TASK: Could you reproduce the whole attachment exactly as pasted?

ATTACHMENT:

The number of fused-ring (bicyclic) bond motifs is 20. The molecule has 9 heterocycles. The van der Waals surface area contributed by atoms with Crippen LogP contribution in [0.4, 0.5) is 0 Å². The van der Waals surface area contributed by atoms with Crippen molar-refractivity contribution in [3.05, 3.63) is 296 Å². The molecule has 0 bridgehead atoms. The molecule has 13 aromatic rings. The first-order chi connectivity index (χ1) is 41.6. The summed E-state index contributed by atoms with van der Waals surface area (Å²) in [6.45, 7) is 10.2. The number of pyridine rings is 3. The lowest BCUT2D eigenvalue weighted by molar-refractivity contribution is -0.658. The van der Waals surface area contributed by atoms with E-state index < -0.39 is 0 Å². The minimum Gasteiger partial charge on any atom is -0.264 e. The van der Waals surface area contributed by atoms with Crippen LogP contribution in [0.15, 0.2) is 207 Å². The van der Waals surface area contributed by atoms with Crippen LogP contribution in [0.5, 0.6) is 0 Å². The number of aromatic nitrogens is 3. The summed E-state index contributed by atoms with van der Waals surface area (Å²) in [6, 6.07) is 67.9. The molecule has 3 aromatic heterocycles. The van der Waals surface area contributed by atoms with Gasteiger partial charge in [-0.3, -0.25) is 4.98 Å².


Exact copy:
The number of fused-ring (bicyclic) bond motifs is 20. The molecule has 9 heterocycles. The van der Waals surface area contributed by atoms with Crippen LogP contribution in [0.4, 0.5) is 0 Å². The van der Waals surface area contributed by atoms with Crippen molar-refractivity contribution in [3.05, 3.63) is 296 Å². The molecule has 0 bridgehead atoms. The molecule has 13 aromatic rings. The first-order chi connectivity index (χ1) is 41.6. The summed E-state index contributed by atoms with van der Waals surface area (Å²) in [6.45, 7) is 10.2. The number of pyridine rings is 3. The lowest BCUT2D eigenvalue weighted by molar-refractivity contribution is -0.658. The van der Waals surface area contributed by atoms with E-state index < -0.39 is 0 Å². The minimum Gasteiger partial charge on any atom is -0.264 e. The van der Waals surface area contributed by atoms with Crippen LogP contribution in [0.15, 0.2) is 207 Å². The van der Waals surface area contributed by atoms with Crippen LogP contribution in [0.5, 0.6) is 0 Å². The number of aromatic nitrogens is 3. The summed E-state index contributed by atoms with van der Waals surface area (Å²) in [6, 6.07) is 67.9. The molecule has 3 aromatic heterocycles. The van der Waals surface area contributed by atoms with Gasteiger partial charge in [-0.3, -0.25) is 4.98 Å².